Apparently the moisture monitors have sensors that can figure out how wet the ground is and then talks to the sprinkling system to shut it down if the water level is sufficient.

The soil moisture readers have been around for a while, but glitches in earlier models have been worked out and the products out there today work pretty well.

And with drinkable water being the only limit to development in Florida, conserving water is a very, very good thing - especially if you can conserve and save enough in one year to pay for the little readers.

Bugging you?

Speaking of Manatee County Extension Agent Morse, she's bugged about bugs this wet season.

"The bloodthirsty bites of the female mosquito cause many of us to have red, swollen, itchy bites that drive us to scratch our skin. Mosquito bites can also spread deadly diseases. West Nile Virus and Eastern Equine Encephalomyelitis are two diseases that mosquitoes can spread to humans."

Sure, you've probably read the tips to keep skeeters at bay dozens of times, but every year when The Islander runs a bug story, I find myself going around the house and dumping gallons and gallons of standing water out of buckets or pots or something or other.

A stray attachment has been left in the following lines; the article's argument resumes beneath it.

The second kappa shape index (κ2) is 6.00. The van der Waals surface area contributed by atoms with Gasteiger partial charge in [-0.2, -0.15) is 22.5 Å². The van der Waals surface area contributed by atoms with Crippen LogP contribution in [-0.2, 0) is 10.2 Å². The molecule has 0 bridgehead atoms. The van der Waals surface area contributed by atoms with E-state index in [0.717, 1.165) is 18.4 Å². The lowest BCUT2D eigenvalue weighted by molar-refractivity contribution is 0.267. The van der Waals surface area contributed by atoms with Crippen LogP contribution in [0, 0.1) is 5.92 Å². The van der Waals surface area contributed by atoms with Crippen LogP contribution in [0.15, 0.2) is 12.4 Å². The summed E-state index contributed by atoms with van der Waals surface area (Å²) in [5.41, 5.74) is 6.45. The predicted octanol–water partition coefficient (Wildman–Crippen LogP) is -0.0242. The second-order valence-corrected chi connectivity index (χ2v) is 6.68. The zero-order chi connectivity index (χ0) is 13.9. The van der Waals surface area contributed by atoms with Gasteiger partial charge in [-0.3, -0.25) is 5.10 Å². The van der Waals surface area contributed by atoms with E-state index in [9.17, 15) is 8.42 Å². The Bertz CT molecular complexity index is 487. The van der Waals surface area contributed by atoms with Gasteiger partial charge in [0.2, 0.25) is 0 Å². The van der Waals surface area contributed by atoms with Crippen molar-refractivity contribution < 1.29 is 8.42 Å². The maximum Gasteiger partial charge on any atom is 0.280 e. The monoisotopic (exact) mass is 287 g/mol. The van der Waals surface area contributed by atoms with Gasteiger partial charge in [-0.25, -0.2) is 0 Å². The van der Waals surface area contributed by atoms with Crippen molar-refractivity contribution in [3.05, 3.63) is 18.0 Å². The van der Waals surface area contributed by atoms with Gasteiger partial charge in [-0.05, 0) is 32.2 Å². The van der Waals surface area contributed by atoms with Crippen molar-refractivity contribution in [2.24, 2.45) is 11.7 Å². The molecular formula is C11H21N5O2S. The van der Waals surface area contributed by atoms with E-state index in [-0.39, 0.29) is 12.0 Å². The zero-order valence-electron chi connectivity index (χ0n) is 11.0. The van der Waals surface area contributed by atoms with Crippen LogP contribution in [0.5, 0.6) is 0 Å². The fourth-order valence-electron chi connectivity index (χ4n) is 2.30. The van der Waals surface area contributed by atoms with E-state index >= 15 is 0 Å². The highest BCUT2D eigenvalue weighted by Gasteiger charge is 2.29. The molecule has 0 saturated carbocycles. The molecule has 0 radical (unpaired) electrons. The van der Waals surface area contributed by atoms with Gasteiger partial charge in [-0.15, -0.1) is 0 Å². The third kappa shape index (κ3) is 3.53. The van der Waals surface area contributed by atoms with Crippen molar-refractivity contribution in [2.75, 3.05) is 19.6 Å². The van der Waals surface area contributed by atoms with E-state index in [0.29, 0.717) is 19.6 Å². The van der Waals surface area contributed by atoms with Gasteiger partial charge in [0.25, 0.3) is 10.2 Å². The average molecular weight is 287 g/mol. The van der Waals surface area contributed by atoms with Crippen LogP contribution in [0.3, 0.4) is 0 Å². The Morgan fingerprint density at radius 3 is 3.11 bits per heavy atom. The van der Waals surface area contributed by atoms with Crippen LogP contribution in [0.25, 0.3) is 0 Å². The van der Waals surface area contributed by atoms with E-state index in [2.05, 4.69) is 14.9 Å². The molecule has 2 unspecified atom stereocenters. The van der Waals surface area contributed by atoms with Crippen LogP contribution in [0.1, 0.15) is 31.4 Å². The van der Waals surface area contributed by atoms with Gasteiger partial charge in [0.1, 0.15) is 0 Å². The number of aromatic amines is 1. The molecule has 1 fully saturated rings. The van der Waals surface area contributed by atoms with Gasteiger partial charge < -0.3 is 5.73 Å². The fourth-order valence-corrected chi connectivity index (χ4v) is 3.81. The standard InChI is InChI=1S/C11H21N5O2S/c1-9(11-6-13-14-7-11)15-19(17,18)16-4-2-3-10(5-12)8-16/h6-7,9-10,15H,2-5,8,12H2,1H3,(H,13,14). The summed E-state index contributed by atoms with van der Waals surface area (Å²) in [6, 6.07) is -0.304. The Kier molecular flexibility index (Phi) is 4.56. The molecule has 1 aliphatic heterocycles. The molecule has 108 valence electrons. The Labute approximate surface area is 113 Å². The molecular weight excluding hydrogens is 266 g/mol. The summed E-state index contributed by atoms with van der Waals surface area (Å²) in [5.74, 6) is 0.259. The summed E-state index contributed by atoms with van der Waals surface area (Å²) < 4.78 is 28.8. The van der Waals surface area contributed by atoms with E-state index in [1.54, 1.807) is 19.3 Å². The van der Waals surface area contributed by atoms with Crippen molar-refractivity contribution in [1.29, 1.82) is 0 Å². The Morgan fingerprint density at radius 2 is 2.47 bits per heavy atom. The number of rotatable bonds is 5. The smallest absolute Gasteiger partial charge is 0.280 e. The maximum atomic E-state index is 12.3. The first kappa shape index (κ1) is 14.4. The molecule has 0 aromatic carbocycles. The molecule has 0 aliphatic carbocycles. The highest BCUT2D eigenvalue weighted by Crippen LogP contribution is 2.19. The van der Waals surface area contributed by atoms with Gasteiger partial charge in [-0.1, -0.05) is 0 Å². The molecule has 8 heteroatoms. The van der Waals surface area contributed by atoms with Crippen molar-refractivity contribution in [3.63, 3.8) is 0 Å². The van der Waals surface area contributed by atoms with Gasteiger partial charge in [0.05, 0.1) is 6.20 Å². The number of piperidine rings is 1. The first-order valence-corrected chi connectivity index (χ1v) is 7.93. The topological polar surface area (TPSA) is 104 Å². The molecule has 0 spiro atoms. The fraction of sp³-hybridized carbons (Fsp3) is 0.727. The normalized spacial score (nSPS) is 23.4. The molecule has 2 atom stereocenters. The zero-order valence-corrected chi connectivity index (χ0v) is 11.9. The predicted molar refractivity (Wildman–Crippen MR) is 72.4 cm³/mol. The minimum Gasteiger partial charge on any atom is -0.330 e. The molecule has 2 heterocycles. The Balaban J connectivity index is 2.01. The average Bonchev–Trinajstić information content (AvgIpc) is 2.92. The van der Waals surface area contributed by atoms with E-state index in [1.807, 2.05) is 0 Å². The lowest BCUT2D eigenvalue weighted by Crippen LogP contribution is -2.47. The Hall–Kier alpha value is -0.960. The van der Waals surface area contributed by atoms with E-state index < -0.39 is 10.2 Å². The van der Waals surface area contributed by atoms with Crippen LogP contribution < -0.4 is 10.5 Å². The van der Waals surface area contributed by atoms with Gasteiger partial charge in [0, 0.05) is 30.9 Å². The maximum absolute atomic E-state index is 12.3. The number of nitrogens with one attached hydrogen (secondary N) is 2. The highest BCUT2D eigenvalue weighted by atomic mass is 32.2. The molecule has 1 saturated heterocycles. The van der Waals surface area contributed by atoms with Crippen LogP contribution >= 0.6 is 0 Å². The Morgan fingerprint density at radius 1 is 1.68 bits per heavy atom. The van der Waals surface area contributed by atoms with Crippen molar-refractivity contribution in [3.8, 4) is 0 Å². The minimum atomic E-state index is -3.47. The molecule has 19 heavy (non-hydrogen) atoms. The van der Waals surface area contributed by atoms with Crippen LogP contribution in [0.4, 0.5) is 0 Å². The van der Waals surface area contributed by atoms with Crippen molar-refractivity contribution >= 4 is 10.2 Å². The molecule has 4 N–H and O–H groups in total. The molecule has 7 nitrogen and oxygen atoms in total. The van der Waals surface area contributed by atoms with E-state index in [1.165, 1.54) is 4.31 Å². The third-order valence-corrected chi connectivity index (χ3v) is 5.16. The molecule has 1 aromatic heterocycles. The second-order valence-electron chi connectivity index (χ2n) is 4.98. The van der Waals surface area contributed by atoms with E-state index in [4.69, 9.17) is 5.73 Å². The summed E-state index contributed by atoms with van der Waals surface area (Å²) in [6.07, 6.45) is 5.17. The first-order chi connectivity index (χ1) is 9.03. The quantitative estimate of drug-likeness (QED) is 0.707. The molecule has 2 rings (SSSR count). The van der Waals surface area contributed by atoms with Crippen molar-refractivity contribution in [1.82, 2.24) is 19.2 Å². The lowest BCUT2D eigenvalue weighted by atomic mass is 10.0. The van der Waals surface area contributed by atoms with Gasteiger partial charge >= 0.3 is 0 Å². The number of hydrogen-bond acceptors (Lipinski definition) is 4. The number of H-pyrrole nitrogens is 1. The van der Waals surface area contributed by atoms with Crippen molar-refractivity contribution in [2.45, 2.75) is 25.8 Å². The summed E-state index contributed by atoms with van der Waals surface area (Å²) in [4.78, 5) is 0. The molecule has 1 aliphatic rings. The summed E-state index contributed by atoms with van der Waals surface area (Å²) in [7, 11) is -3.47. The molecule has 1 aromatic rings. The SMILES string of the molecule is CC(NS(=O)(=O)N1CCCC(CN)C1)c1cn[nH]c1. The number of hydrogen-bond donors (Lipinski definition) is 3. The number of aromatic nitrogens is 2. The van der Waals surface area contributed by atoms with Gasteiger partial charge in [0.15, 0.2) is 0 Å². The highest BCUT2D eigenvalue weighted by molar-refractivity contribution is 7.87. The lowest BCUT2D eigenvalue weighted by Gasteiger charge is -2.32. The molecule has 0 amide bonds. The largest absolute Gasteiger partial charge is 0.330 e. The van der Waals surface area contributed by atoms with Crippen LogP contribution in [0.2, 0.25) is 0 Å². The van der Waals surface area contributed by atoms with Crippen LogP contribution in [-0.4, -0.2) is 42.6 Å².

Standing water is the breeding ground for mosquitoes and anything that can hold water for a few days will turn into a skeeter nursery.

Morse added a few places to look that I hadn't thought of this year, too. "Clean debris from rain gutters, get rid of water on and around structures like flat roofs and air-conditioning units, change the water in birdbaths and wading pools weekly, change the water in pet bowls daily, stock ornamental ponds with Gambusia fish and encourage other insects like dragonflies and aquatic beetles that feed on mosquitoes.

Although almost everybody is living in the air conditioning this time of year, there is still a need to check your screens and repair any rips or tears, especially on screened porches if you're going out for a while in the evenings or for a cup of coffee in the cooler mornings - both prime mosquito-bite times.

"Keeping mosquitoes off our skin is best done by using mosquito repellant, avoiding infested areas, and wearing light-colored, loose-fitting protective clothing," Morse said. "The Center for Disease Control recommends only three repellents: DEET (diethyl toluamide), Picaridin, and Oil of Lemon-Eucalyptus. There is no scientific evidence that sound emitting devices, or that eating garlic, vitamins, onions, or any other food will repel mosquitoes."